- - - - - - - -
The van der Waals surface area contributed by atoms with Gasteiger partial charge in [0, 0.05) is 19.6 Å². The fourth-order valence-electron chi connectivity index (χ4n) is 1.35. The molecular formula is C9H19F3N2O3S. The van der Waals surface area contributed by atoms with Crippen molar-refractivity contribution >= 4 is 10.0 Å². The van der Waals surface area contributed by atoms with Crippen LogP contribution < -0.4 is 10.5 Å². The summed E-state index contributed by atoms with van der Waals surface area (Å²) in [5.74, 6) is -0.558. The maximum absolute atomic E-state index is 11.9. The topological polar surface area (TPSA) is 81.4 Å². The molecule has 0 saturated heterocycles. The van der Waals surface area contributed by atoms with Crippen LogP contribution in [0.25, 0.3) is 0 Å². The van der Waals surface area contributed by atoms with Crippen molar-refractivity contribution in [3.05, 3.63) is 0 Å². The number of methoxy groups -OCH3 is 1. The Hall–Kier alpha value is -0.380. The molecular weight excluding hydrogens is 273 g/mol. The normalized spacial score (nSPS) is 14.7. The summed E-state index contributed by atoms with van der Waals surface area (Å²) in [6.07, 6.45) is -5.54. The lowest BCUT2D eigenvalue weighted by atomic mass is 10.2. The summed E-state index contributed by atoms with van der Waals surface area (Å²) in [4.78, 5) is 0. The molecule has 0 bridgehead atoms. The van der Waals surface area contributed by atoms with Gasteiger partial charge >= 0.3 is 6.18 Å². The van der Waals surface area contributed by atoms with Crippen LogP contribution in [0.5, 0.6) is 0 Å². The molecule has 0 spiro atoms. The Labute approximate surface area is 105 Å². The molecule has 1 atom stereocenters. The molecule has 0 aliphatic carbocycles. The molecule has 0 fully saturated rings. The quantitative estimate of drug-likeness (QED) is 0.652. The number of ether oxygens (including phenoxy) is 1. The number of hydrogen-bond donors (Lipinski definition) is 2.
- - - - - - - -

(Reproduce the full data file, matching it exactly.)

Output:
The van der Waals surface area contributed by atoms with Gasteiger partial charge in [0, 0.05) is 19.6 Å². The fourth-order valence-electron chi connectivity index (χ4n) is 1.35. The molecular formula is C9H19F3N2O3S. The van der Waals surface area contributed by atoms with Crippen molar-refractivity contribution >= 4 is 10.0 Å². The van der Waals surface area contributed by atoms with Crippen LogP contribution < -0.4 is 10.5 Å². The summed E-state index contributed by atoms with van der Waals surface area (Å²) in [5.74, 6) is -0.558. The maximum absolute atomic E-state index is 11.9. The topological polar surface area (TPSA) is 81.4 Å². The molecule has 0 saturated heterocycles. The van der Waals surface area contributed by atoms with Crippen LogP contribution in [0.25, 0.3) is 0 Å². The van der Waals surface area contributed by atoms with Crippen molar-refractivity contribution in [3.05, 3.63) is 0 Å². The number of methoxy groups -OCH3 is 1. The Hall–Kier alpha value is -0.380. The molecular weight excluding hydrogens is 273 g/mol. The normalized spacial score (nSPS) is 14.7. The summed E-state index contributed by atoms with van der Waals surface area (Å²) in [6.07, 6.45) is -5.54. The lowest BCUT2D eigenvalue weighted by atomic mass is 10.2. The summed E-state index contributed by atoms with van der Waals surface area (Å²) in [4.78, 5) is 0. The molecule has 0 bridgehead atoms. The van der Waals surface area contributed by atoms with Gasteiger partial charge >= 0.3 is 6.18 Å². The van der Waals surface area contributed by atoms with Crippen LogP contribution in [0.5, 0.6) is 0 Å². The molecule has 0 spiro atoms. The Labute approximate surface area is 105 Å². The molecule has 1 atom stereocenters. The molecule has 0 aliphatic carbocycles. The molecule has 0 fully saturated rings. The quantitative estimate of drug-likeness (QED) is 0.652. The number of ether oxygens (including phenoxy) is 1. The number of hydrogen-bond donors (Lipinski definition) is 2.